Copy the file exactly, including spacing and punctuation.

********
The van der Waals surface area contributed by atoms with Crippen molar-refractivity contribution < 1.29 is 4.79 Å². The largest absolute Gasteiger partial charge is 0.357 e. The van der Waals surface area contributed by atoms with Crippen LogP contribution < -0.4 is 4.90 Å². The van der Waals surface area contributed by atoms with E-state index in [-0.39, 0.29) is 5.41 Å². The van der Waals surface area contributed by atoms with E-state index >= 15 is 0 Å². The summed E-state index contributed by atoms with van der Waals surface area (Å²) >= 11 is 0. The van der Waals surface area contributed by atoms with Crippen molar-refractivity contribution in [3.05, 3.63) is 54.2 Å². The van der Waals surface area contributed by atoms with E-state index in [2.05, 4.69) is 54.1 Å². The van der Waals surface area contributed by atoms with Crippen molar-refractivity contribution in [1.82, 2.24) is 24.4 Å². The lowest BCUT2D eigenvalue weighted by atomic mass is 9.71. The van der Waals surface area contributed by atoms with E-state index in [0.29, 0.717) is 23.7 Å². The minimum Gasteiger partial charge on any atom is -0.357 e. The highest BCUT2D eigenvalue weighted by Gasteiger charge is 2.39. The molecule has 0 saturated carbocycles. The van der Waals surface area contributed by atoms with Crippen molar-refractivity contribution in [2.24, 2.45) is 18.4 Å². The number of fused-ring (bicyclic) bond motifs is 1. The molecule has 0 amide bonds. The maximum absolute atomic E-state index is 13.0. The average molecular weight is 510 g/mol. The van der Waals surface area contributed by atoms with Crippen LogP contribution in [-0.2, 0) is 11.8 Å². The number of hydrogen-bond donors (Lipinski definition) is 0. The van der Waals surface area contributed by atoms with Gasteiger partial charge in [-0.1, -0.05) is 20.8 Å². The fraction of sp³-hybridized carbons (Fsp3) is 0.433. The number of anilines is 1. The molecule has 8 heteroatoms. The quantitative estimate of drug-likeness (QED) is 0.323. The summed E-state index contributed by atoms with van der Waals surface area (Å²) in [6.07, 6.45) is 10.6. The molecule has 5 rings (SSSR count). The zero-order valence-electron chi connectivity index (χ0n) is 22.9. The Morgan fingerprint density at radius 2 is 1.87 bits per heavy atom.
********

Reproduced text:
The van der Waals surface area contributed by atoms with Crippen molar-refractivity contribution < 1.29 is 4.79 Å². The largest absolute Gasteiger partial charge is 0.357 e. The van der Waals surface area contributed by atoms with Crippen LogP contribution < -0.4 is 4.90 Å². The van der Waals surface area contributed by atoms with E-state index in [-0.39, 0.29) is 5.41 Å². The van der Waals surface area contributed by atoms with E-state index >= 15 is 0 Å². The summed E-state index contributed by atoms with van der Waals surface area (Å²) >= 11 is 0. The van der Waals surface area contributed by atoms with Crippen molar-refractivity contribution in [3.05, 3.63) is 54.2 Å². The van der Waals surface area contributed by atoms with E-state index in [2.05, 4.69) is 54.1 Å². The van der Waals surface area contributed by atoms with Crippen molar-refractivity contribution in [1.82, 2.24) is 24.4 Å². The lowest BCUT2D eigenvalue weighted by atomic mass is 9.71. The van der Waals surface area contributed by atoms with E-state index in [0.29, 0.717) is 23.7 Å². The minimum Gasteiger partial charge on any atom is -0.357 e. The highest BCUT2D eigenvalue weighted by Gasteiger charge is 2.39. The molecule has 0 saturated carbocycles. The van der Waals surface area contributed by atoms with Crippen molar-refractivity contribution in [2.24, 2.45) is 18.4 Å². The number of fused-ring (bicyclic) bond motifs is 1. The molecule has 0 amide bonds. The maximum absolute atomic E-state index is 13.0. The average molecular weight is 510 g/mol. The van der Waals surface area contributed by atoms with Crippen LogP contribution in [-0.2, 0) is 11.8 Å². The number of hydrogen-bond donors (Lipinski definition) is 0. The van der Waals surface area contributed by atoms with Gasteiger partial charge in [-0.1, -0.05) is 20.8 Å². The fraction of sp³-hybridized carbons (Fsp3) is 0.433. The number of anilines is 1. The molecule has 8 heteroatoms. The quantitative estimate of drug-likeness (QED) is 0.323. The summed E-state index contributed by atoms with van der Waals surface area (Å²) in [6.07, 6.45) is 10.6. The molecule has 5 rings (SSSR count). The zero-order valence-electron chi connectivity index (χ0n) is 22.9. The Morgan fingerprint density at radius 2 is 1.87 bits per heavy atom.